From Mosman to Islam


By Sarah Price
May 2, 2004
The Sun-Herald

http://www.smh.com.au/articles/2004/05/01/1083224649513.html

Amirah Ibrahim believes she is the only woman in
Mosman to wear an Islamic headscarf.

"I've never seen another one," the 20-year-old said.

A graduate of the exclusive Queenwood School for
Girls, Miss Ibrahim, or Lucie Thomson as she is
otherwise known, made the life-changing decision to
convert to Islam eight months ago.

Her blonde hair now hidden beneath her religious scarf
and wearing traditional dress, the woman who was
baptised in the Church of England prays five times a
day and has pledged to serve Allah.

It is a choice that may seem at odds with her
surroundings.

Her family and friends have been very supportive, she
said, although when she made the decision to convert
she could not tell her parents face-to-face and did it
by letter.

She said her younger brother gets a little embarrassed
by her appearance when he is with friends.

And her best friend, while supportive of her choice,
still had difficulty with her decision to wear a
scarf, Miss Ibrahim said.

When she walked down the street, she said, strangers
generally nodded and smiled, although she did get the
odd stare from young children.

She laughed off rare comments comparing her to Melanie
Brown, the Australian woman who converted to Islam and
married terrorist suspect Willy Brigitte.

Lucie Thomson's path to Islam began about two years
ago.

She had always believed in God but was never sure
which religious faith was right for her.

She started learning about the Koran because her
boyfriend at the time followed the Druze faith, a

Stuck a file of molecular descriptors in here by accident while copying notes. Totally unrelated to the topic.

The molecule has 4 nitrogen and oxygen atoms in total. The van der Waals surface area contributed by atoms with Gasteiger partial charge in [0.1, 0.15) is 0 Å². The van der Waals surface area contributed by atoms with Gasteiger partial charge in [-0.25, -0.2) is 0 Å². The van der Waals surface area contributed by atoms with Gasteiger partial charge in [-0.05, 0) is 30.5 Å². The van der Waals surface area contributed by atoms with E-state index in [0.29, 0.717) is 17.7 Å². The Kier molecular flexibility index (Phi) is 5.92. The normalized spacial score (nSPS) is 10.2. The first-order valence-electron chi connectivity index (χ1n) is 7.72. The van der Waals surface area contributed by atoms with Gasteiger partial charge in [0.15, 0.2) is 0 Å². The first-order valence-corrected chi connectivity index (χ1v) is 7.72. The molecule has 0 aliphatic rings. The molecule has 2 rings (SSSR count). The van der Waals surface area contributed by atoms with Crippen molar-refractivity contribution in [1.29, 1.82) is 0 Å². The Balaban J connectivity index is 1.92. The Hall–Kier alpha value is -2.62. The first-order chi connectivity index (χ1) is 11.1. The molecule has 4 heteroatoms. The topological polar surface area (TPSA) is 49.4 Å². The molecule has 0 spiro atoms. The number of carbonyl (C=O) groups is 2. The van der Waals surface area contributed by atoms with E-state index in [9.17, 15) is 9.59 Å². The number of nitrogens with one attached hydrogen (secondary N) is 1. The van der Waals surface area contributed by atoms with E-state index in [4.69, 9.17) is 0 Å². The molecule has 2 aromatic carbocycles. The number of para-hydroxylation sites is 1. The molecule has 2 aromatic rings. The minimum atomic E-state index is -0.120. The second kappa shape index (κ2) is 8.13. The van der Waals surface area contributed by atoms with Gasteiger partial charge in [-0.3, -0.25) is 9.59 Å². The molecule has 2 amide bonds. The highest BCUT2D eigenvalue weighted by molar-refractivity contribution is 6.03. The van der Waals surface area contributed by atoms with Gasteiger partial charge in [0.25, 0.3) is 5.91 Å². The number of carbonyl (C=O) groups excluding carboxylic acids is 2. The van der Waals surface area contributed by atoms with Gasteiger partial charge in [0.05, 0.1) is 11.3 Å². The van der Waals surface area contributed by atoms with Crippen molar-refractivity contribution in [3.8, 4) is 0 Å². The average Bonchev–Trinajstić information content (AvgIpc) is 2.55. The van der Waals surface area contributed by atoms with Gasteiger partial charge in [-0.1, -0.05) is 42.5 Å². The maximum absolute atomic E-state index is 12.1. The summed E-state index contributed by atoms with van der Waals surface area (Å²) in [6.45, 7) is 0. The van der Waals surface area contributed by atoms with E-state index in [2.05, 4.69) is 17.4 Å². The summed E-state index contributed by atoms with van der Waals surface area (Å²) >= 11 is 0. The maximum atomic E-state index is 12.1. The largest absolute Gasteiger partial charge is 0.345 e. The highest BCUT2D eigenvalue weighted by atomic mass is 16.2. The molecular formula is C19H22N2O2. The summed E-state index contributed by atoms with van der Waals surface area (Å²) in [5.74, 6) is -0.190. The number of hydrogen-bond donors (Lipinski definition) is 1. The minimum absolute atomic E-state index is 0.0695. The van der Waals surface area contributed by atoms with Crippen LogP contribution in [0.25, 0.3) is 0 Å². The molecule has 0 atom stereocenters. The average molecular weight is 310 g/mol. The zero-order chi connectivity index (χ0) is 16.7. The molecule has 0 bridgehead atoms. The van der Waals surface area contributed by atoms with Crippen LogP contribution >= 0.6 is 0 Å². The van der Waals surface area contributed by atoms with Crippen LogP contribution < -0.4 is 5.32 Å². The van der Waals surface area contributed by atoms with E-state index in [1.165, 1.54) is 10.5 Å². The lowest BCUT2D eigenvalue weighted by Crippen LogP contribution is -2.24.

mainly Middle East-based religion which uses the
Koran.

The relationship ended but her interest in the Koran
and then Islam continued.

A Muslim friend took her to a lecture on Islam and she
said it was then that she knew she had found the faith
she wanted.

"It felt right," she said. "I thought, I can't deny
this is right."

Life changed for the better, she said. She is less
aggressive and angry and her religion has given her a
purpose: to become a better Muslim and to serve Allah.

She now wants to go to university to study political
science, a course she has deferred since high school
because she says she has a duty as a Muslim to seek
knowledge.

She converted to Islam with the help of the Australian
New Muslims Association in Lakemba.

There are, on average, about two people a fortnight
converting to the faith at the centre, Khadija
Abdullah, a member of the centre, said. All come from
different backgrounds and their reasons are varied.

Mrs Abdullah, originally from New Zealand, was also
not born into the religion.

The 28-year-old mother-of-two first converted to Islam
in 1998, when she married her Muslim husband.

But she did not really become a true follower of the
Islamic faith until about two years ago. "I was still
learning, I was still questioning a lot of things,
until one day it finally sunk into me what I was doing
was right," she said.

She said she received no pressure from her husband to
become a practising Muslim and believed she had become
a better person.

She finds once she starts talking to people, they "see
through the scarf".

Both women have come to the religion at a time when it
has been getting a swathe of bad publicity.

But that scrutiny has strengthened their belief.

Miss Ibrahim said she believed the religion was being
victimised and said the Islamic community felt it was
being unfairly targeted.

But she said those who behaved badly would be judged
by God.





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